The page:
a+u: Flux was born out of Google X, Google’s moonshot1 factory, dedicated to finding radical solutions to huge problems. So, what kind of world-changing solutions is Flux working on?
Nicholas Chim (NC): We began our exploration with the premise that buildings and the sustainability of our modern lifestyle are deeply intertwined. In addition, buildings – more specifically, housing – is an issue of human dignity. We wanted to find ways to apply Google-scale thinking to tackle these important issues. We started with nearly a blank slate, literally because the software engineers on the team had no prior background in architecture or construction, then engaged thought leaders, interviewed practitioners, built prototypes, and tested our thinking with a broad cross section of industry. Through this process, we discovered a strong desire to address the industry’s challenges, yet practitioners are caught in the realities of today’s business relationships, legal structures, risk tolerance, and design tools. To break this cycle, we are focusing our efforts on improving collaboration during planning and early design, enabling data-driven decision making, reducing information latency, and building knowledge communities.
a+u: Is Flux inventing new BIM (Building Information Modeling) software?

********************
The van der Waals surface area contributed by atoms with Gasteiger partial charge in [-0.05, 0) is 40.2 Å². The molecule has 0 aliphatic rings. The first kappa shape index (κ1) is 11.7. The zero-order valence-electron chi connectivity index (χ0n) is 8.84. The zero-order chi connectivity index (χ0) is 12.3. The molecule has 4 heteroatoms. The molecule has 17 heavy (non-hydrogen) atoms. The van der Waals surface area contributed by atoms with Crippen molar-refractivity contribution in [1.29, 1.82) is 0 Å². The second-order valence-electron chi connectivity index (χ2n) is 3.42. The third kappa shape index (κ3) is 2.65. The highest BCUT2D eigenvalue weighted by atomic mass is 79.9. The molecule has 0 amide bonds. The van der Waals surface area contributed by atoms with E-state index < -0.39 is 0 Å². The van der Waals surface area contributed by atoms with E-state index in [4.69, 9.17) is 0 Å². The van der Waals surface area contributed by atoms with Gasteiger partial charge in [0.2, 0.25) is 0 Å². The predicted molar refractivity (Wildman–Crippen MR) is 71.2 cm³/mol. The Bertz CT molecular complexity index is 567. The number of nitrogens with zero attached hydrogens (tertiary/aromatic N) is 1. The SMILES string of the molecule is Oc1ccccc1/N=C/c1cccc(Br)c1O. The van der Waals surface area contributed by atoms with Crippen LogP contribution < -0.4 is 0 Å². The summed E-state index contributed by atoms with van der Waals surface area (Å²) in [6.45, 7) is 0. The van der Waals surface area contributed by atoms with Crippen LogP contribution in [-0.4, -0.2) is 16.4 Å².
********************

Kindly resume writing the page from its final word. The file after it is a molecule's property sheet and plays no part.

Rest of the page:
NC: If “BIM” is defined as the 3D representational model of the building, then we are not building new BIM software. BIM is a mature technology; design and construction firms have invested heavily in it to achieve greater efficiencies and tackle increasingly complex projects. Instead, we’ll focus on integrating our system with industry-leading BIM and CAD platforms.
We are building two classes of tools: the first class connects existing tools together to allow seamless execution of complex workflows, and the second class captures design intent. For instance, the rules to lay out exit stairs are fairly easy to explain. When converted to software, our system can apply those rules to generate a new design based on a project’s unique requirements. Moving design logic into software promotes reuse, knowledge sharing, and continuous improvement. This is the foundational concept needed for our industry to achieve scale.